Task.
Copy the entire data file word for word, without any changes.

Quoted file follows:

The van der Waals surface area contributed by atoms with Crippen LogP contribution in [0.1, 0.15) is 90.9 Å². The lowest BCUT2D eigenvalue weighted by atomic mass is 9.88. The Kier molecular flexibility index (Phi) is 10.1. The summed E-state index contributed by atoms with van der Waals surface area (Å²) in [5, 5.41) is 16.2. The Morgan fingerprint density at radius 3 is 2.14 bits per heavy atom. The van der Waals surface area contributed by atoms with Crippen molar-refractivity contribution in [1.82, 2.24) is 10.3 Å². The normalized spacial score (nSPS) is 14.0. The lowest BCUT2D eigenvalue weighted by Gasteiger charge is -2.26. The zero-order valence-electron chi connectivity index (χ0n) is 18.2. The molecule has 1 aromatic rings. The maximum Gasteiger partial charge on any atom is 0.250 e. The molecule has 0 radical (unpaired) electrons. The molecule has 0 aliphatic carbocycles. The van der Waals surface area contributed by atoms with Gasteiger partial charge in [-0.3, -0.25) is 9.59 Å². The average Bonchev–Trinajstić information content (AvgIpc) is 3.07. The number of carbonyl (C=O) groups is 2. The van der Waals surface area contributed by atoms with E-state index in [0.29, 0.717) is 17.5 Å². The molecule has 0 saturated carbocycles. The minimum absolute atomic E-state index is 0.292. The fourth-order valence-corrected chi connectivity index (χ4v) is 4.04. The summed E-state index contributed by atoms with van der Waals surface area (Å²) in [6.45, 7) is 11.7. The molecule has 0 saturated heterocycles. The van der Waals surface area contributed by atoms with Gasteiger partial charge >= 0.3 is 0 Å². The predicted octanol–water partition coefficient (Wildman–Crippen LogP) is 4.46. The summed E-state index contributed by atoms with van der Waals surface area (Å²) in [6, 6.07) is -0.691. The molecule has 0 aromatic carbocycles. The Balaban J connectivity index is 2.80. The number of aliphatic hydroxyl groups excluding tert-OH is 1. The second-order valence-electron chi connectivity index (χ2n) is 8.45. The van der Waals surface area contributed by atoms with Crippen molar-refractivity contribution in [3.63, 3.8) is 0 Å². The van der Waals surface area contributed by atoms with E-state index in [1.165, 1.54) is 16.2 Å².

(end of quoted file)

The van der Waals surface area contributed by atoms with Crippen LogP contribution in [0.1, 0.15) is 90.9 Å². The lowest BCUT2D eigenvalue weighted by atomic mass is 9.88. The Kier molecular flexibility index (Phi) is 10.1. The summed E-state index contributed by atoms with van der Waals surface area (Å²) in [5, 5.41) is 16.2. The Morgan fingerprint density at radius 3 is 2.14 bits per heavy atom. The van der Waals surface area contributed by atoms with Crippen molar-refractivity contribution in [1.82, 2.24) is 10.3 Å². The normalized spacial score (nSPS) is 14.0. The lowest BCUT2D eigenvalue weighted by Gasteiger charge is -2.26. The zero-order valence-electron chi connectivity index (χ0n) is 18.2. The molecule has 1 aromatic rings. The maximum Gasteiger partial charge on any atom is 0.250 e. The molecule has 0 radical (unpaired) electrons. The molecule has 0 aliphatic carbocycles. The van der Waals surface area contributed by atoms with Gasteiger partial charge in [-0.3, -0.25) is 9.59 Å². The average Bonchev–Trinajstić information content (AvgIpc) is 3.07. The number of carbonyl (C=O) groups is 2. The van der Waals surface area contributed by atoms with E-state index in [0.29, 0.717) is 17.5 Å². The molecule has 0 saturated carbocycles. The minimum absolute atomic E-state index is 0.292. The fourth-order valence-corrected chi connectivity index (χ4v) is 4.04. The summed E-state index contributed by atoms with van der Waals surface area (Å²) in [6.45, 7) is 11.7. The molecule has 0 saturated heterocycles. The van der Waals surface area contributed by atoms with Gasteiger partial charge >= 0.3 is 0 Å². The predicted octanol–water partition coefficient (Wildman–Crippen LogP) is 4.46. The summed E-state index contributed by atoms with van der Waals surface area (Å²) in [6, 6.07) is -0.691. The molecule has 0 aromatic carbocycles. The Balaban J connectivity index is 2.80. The number of aliphatic hydroxyl groups excluding tert-OH is 1. The second-order valence-electron chi connectivity index (χ2n) is 8.45. The van der Waals surface area contributed by atoms with Crippen molar-refractivity contribution in [3.63, 3.8) is 0 Å². The van der Waals surface area contributed by atoms with E-state index in [1.165, 1.54) is 16.2 Å².